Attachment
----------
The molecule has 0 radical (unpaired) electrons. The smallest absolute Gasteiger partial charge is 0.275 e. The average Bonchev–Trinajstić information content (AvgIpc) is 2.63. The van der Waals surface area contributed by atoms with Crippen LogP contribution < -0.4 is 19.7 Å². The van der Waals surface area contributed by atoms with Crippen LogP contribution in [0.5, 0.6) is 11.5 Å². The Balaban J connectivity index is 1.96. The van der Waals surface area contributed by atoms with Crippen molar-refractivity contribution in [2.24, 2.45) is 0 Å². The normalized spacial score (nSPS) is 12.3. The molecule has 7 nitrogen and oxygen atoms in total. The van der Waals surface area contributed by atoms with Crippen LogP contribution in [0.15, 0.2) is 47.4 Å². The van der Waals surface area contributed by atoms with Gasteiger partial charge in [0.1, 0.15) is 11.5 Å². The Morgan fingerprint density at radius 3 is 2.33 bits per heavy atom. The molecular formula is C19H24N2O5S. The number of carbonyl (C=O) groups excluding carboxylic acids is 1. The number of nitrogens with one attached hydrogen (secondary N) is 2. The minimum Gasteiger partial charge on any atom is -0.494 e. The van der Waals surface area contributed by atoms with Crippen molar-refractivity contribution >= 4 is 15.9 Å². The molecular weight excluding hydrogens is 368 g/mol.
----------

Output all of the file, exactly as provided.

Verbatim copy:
The molecule has 0 radical (unpaired) electrons. The smallest absolute Gasteiger partial charge is 0.275 e. The average Bonchev–Trinajstić information content (AvgIpc) is 2.63. The van der Waals surface area contributed by atoms with Crippen LogP contribution < -0.4 is 19.7 Å². The van der Waals surface area contributed by atoms with Crippen LogP contribution in [0.5, 0.6) is 11.5 Å². The Balaban J connectivity index is 1.96. The van der Waals surface area contributed by atoms with Crippen molar-refractivity contribution in [2.24, 2.45) is 0 Å². The normalized spacial score (nSPS) is 12.3. The molecule has 7 nitrogen and oxygen atoms in total. The van der Waals surface area contributed by atoms with Crippen LogP contribution in [0.15, 0.2) is 47.4 Å². The van der Waals surface area contributed by atoms with Gasteiger partial charge in [0.1, 0.15) is 11.5 Å². The Morgan fingerprint density at radius 3 is 2.33 bits per heavy atom. The molecular formula is C19H24N2O5S. The number of carbonyl (C=O) groups excluding carboxylic acids is 1. The number of nitrogens with one attached hydrogen (secondary N) is 2. The minimum Gasteiger partial charge on any atom is -0.494 e. The van der Waals surface area contributed by atoms with Crippen molar-refractivity contribution >= 4 is 15.9 Å². The molecular weight excluding hydrogens is 368 g/mol.